After the deadly shootings at Columbine High School 10 years ago, many school districts began beefing up the security presence on their campuses, adding what are often known as school resource officers.
Depending on state laws, such officers may or may not be sworn police officers, but in most cases, they have gone through police training. These officers, however, often lack experience in navigating the unique culture of public schools, and district administrators and school boards have rarely provided clear guidance through policy, according to a white paper released yesterday by the American Civil Liberties Union.
The ACLU says allowing school resource officers in buildings without guidelines on how to distinguish between minor disciplinary infractions and criminal offenses is having a disastrous effect on students.
The Birmingham, Ala., school district is among those singled out by the civil rights group, which notes that 19 percent of juvenile arrests resulting in court referrals were for school misconduct. Among those, 33 percent were for fights, 29 percent were for disorderly conduct, and 21 percent were for trespassing or harassment.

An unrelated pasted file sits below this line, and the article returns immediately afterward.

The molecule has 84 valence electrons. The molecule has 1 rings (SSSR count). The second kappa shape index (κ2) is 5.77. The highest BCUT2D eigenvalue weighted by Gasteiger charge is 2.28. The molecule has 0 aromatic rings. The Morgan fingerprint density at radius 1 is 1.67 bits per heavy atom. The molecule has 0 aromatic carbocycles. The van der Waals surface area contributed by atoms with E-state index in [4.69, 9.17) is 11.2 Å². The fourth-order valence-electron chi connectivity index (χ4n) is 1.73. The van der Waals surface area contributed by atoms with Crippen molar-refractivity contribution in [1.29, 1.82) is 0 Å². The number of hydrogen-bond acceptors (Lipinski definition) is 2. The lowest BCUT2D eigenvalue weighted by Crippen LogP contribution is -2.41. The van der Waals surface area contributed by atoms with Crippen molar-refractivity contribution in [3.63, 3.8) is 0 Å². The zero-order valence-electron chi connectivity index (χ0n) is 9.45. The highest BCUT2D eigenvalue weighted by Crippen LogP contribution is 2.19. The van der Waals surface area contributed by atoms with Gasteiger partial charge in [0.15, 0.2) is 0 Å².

That district has launched a new volunteer program this fall to stave off arrests after logging 250 arrests in the first six months of last school year, often for minor offenses. A larger neighboring district had just 54 arrests.
The ACLU recommends that school districts develop a governance policy and includes a suggested policy in the white paper. The Clayton County, Ga., school district produced a report two years ago that led to new polices that reduced court referrals of misdemeanor issues by 59 percent.
Districts have had difficulty finding solutions for escalating community violence that spills over into schools. Even as states like Tennessee have examined the possibility of allowing school districts to have their own police forces, others are looking at how to balance the need for safe schools with a desire to avoid over-referring students to the criminal justice system, often increasing the likelihood many of these students will become dropouts.
Has your district created guidelines for how security and police officers interact with students? How do you balance safety with a desire not to increase the number of students with juvenile records?
A version of this news article first appeared in the District Dossier blog.